Building a Wall Between Impartiality and Personal Opinion: Background information when reading The Boat Rocker

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The Boat Rocker

by Ha Jin

The Boat Rocker by Ha Jin X
The Boat Rocker by Ha Jin
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  • First Published:
    Oct 2016, 240 pages
    Paperback:
    Oct 2017, 240 pages

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Book Reviewed by:
Donna Chavez

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About this Book

Beyond the Book:
Building a Wall Between Impartiality and Personal Opinion

Print Review

Ethics ScaleThe protagonist in The Boat Rocker, Feng Danlin, is a journalist who prides himself on being impartial in his reporting and principled about expressing his opinion. Throughout the book he wrestles with the importance of maintaining objectivity. He researches facts and scrupulously reports his findings, calling out fraud where he sees it.

It is a perennial battle fought out in every newsroom the world over. Some reporters offer opinion with the facts. Others bend over backward to assure only verifiable facts get reported, allowing readers to draw their own conclusions. But are all facts equal? Are all ideas built upon solid ground? Do readers even care? Questions like these have especially dominated more newsrooms in the take-no-prisoners business of reporting on the 2016 American presidential campaign.

According to The News Manual, "a fact can be defined as something said to have happened or supposed to be true. However as a journalist, you need to know how reliable statements are before you can report them as facts. This determines how you present them to your readers or listeners...There are three kinds of facts which you have to deal with as a journalist. There are facts which have been proved to be true; facts which are probably true though they have not been proved; and facts which could be true, although they appear to be lies."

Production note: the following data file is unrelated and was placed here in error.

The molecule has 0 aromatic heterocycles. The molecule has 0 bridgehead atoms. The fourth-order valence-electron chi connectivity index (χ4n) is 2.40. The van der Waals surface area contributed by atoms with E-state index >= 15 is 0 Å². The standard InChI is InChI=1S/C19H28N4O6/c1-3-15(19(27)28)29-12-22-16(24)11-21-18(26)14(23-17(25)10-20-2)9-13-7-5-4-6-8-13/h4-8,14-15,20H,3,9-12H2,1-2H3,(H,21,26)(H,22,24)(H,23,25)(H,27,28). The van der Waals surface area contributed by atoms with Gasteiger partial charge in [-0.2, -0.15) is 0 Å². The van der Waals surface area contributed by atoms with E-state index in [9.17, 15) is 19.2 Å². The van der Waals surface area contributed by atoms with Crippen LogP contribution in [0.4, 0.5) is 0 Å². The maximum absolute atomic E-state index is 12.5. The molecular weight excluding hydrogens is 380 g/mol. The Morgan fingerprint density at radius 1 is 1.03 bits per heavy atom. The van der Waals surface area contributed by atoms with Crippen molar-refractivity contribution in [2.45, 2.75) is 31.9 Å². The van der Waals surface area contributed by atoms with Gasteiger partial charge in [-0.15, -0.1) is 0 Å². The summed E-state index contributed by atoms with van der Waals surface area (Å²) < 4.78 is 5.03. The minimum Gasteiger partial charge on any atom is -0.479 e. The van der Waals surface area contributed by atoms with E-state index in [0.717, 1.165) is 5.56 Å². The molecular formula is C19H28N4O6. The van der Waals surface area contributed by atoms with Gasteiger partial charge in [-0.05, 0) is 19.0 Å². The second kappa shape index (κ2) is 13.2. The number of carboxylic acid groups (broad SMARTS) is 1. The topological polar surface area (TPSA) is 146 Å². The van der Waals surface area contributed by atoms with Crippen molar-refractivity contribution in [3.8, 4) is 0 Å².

Seems pretty cut and dried. But not so fast. In a 2013 New York Times article, New York University journalism professor Jay Rosen states that he believes there is wiggle room. "The grounds for trust are slowly shifting…The View from Nowhere is slowly getting harder to trust, and 'Here's where I'm coming from' is more likely to be trusted."

Hillary Clinton and Donald TrumpIn that same article a Times associate managing editor for standards notes, "I flatly reject the notion that there is no such thing as impartial, objective journalism — that it's some kind of pretense or charade, and we should just give it up, come clean and lay out our biases," he said. "We expect professionals in all sorts of fields to put their personal opinions aside, or keep them to themselves, when they do their work — judges, police officers, scientists, teachers. Why would we expect less of journalists?...Transparency is the new objectivity." So long as readers know where the journalist is coming from – and barring any kind of overt partisanship – the reporting can be trusted.

In conclusion, according to EthicNet on journalism ethics, "respecting the right of society to objective information, the journalist must convey truthful information and a whole spectrum of opinions on certain issues. The news should be based on facts and information where truthfulness can be checked." And, "bias in commentary is a violation of the principles of journalistic ethics."

Ethics Scale
Hillary Clinton and Donald Trump

Article by Donna Chavez

This article was originally published in November 2016, and has been updated for the October 2017 paperback release. Click here to go to this issue.

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